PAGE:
Haidt is a strong supporter of moral intuition, telling us that “gut feelings are sometimes better guides than reasoning for making consumer choices and interpersonal judgments.” We must “reject rationalism and embrace intuitionism” and “be wary of any individual’s ability to reason.” Individual rationality clearly is suspect for Haidt; but “if you put individuals together in the right way ... you can create a group that ends up producing good reasoning as an emergent property of the social system. That is why it’s so important to have intellectual and ideological diversity.”

As he puts it, “the worship of reason, which is sometimes found in philosophical and scientific circles, is a delusion. It is an example of faith in something that does not exist.” Reason can never be other than rare in human affairs.

His argument that groups can be manipulated to produce ‘good reasoning’ is silly and a transparent defense of liberal social engineering.  Groups are organized and constituted to preserve, protect, and extend the interests of individuals within them, and in Nietzsche’s terminology ‘beyond good and evil’.  There is no question of good or bad, right or wrong.  There are only questions of social cohesion around a set of beliefs and a consistently coherent policy of dominance and extension.

His other point – that reason is rare in human affairs – is equally silly.  Reason is not at all rare in human affairs, and most actions are deemed irrational only by those observing them, not those carrying them out.  Given the powerful Darwinian impulses for survival, the aggregation of individuals who together have a greater chance of extending their social, economic, or even intellectual perimeters will always be rational.  Religious fundamentalists who reject evolution and take a non-scientific approach to the origins of life are irrational to those who believe in scientific method, but these beliefs are perfectly legitimate as a cohesive social system designed to expand influence and power. 

Haidt, arguing against himself agrees with this principle when he says that ‘irrational beliefs can sometimes help the group function more rationally.” He is arguing for the primacy of religious beliefs as intuition rather than reason and their important role in the determination of morality; but he is guilty of using his own ‘external’ reason to ignore the very deliberate ‘internal’ reason of groups.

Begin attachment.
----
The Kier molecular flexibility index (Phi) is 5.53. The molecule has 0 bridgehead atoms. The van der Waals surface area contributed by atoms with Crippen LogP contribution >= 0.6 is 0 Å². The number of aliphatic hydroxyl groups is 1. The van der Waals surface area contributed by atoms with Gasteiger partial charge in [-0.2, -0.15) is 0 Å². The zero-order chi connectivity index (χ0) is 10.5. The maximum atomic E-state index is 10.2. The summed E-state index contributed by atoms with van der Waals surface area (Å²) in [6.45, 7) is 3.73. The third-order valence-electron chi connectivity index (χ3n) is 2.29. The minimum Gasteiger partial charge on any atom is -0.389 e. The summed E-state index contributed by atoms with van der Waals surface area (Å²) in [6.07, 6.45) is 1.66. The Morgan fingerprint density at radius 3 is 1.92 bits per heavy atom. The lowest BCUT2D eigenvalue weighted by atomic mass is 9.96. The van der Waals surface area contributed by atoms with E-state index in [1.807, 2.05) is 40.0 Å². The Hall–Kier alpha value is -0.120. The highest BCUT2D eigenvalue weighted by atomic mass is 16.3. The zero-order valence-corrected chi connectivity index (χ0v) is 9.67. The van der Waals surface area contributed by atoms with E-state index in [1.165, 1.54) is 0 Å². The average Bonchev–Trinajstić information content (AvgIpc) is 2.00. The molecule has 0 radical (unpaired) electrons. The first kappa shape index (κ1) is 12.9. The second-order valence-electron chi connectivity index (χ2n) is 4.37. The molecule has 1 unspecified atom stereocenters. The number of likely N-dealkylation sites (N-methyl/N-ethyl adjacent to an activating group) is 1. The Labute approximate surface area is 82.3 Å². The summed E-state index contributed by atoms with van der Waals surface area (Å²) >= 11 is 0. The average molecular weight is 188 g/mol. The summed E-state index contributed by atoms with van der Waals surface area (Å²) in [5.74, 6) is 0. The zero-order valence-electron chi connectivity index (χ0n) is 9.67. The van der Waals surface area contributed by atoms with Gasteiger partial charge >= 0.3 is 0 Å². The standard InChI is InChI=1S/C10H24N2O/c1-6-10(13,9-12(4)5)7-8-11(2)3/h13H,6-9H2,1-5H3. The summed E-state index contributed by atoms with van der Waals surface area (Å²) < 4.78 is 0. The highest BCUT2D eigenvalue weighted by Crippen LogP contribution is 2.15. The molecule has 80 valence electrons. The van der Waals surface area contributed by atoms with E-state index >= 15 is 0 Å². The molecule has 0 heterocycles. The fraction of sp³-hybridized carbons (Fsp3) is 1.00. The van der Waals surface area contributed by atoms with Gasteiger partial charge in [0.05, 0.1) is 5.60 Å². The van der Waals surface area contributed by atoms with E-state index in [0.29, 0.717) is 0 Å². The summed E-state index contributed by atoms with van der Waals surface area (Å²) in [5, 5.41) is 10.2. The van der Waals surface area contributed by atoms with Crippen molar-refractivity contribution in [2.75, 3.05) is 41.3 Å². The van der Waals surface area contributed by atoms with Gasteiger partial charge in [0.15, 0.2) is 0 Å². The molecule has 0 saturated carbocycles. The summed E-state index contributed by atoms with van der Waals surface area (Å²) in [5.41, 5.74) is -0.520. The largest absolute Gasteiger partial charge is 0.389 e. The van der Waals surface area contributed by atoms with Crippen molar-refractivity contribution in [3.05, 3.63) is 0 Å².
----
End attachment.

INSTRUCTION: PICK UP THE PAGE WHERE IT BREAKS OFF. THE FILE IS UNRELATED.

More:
Haidt believes that morality is a construct which has emerged out of society to serve individuals, not the other way around; and thus has argued against any sense of ‘intuition’. .

“Moral systems are interlocking sets of values, virtues, norms, practices, identities, institutions, technologies, and evolved psychological mechanisms that work together to suppress or regulate self-interest and make cooperative societies possible.” He acknowledges that, if it were applied normatively, “it would give high marks to fascist and communist societies as well as to cults, so long as they achieved high levels of social cooperation by creating a shared social order.”

Haidt makes only brief reference to the role of the individual in a moral system.  While morality is conclusively a social construct, does the individual behave morally only within a group?  Of course not, and although the individual responds to individual crises or events morally (or immorally), the morality is based on group beliefs and principles.